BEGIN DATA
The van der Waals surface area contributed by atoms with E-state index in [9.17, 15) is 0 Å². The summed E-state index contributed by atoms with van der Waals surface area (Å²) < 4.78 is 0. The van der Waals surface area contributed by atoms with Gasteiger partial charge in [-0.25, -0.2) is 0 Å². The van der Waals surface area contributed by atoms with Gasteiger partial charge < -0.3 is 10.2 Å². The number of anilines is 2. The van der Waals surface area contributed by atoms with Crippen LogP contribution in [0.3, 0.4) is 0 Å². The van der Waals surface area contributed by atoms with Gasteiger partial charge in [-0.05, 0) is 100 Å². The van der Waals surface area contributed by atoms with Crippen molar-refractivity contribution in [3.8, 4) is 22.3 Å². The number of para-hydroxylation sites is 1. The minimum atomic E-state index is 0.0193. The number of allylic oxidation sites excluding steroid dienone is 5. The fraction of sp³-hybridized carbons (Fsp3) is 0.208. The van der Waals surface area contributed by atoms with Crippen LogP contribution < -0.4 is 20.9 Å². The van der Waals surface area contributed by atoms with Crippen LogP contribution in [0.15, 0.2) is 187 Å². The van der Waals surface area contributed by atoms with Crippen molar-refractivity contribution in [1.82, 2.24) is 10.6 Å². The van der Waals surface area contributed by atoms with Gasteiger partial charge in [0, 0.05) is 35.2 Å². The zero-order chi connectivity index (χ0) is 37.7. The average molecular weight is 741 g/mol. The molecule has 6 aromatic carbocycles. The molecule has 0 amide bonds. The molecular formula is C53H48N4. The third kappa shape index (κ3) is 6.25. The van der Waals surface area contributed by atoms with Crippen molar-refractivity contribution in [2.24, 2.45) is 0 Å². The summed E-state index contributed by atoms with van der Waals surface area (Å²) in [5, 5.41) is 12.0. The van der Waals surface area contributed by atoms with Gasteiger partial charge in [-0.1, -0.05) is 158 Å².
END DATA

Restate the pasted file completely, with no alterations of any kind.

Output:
The van der Waals surface area contributed by atoms with E-state index in [9.17, 15) is 0 Å². The summed E-state index contributed by atoms with van der Waals surface area (Å²) < 4.78 is 0. The van der Waals surface area contributed by atoms with Gasteiger partial charge in [-0.25, -0.2) is 0 Å². The van der Waals surface area contributed by atoms with Gasteiger partial charge < -0.3 is 10.2 Å². The number of anilines is 2. The van der Waals surface area contributed by atoms with Crippen LogP contribution in [0.3, 0.4) is 0 Å². The van der Waals surface area contributed by atoms with Gasteiger partial charge in [-0.05, 0) is 100 Å². The van der Waals surface area contributed by atoms with Crippen molar-refractivity contribution in [3.8, 4) is 22.3 Å². The number of para-hydroxylation sites is 1. The minimum atomic E-state index is 0.0193. The number of allylic oxidation sites excluding steroid dienone is 5. The fraction of sp³-hybridized carbons (Fsp3) is 0.208. The van der Waals surface area contributed by atoms with Crippen LogP contribution < -0.4 is 20.9 Å². The van der Waals surface area contributed by atoms with Crippen LogP contribution in [0.15, 0.2) is 187 Å². The van der Waals surface area contributed by atoms with Crippen molar-refractivity contribution in [1.82, 2.24) is 10.6 Å². The van der Waals surface area contributed by atoms with Gasteiger partial charge in [0, 0.05) is 35.2 Å². The zero-order chi connectivity index (χ0) is 37.7. The average molecular weight is 741 g/mol. The molecule has 6 aromatic carbocycles. The molecule has 0 amide bonds. The molecular formula is C53H48N4. The third kappa shape index (κ3) is 6.25. The van der Waals surface area contributed by atoms with Crippen molar-refractivity contribution in [2.24, 2.45) is 0 Å². The summed E-state index contributed by atoms with van der Waals surface area (Å²) in [5, 5.41) is 12.0. The van der Waals surface area contributed by atoms with Gasteiger partial charge in [-0.1, -0.05) is 158 Å².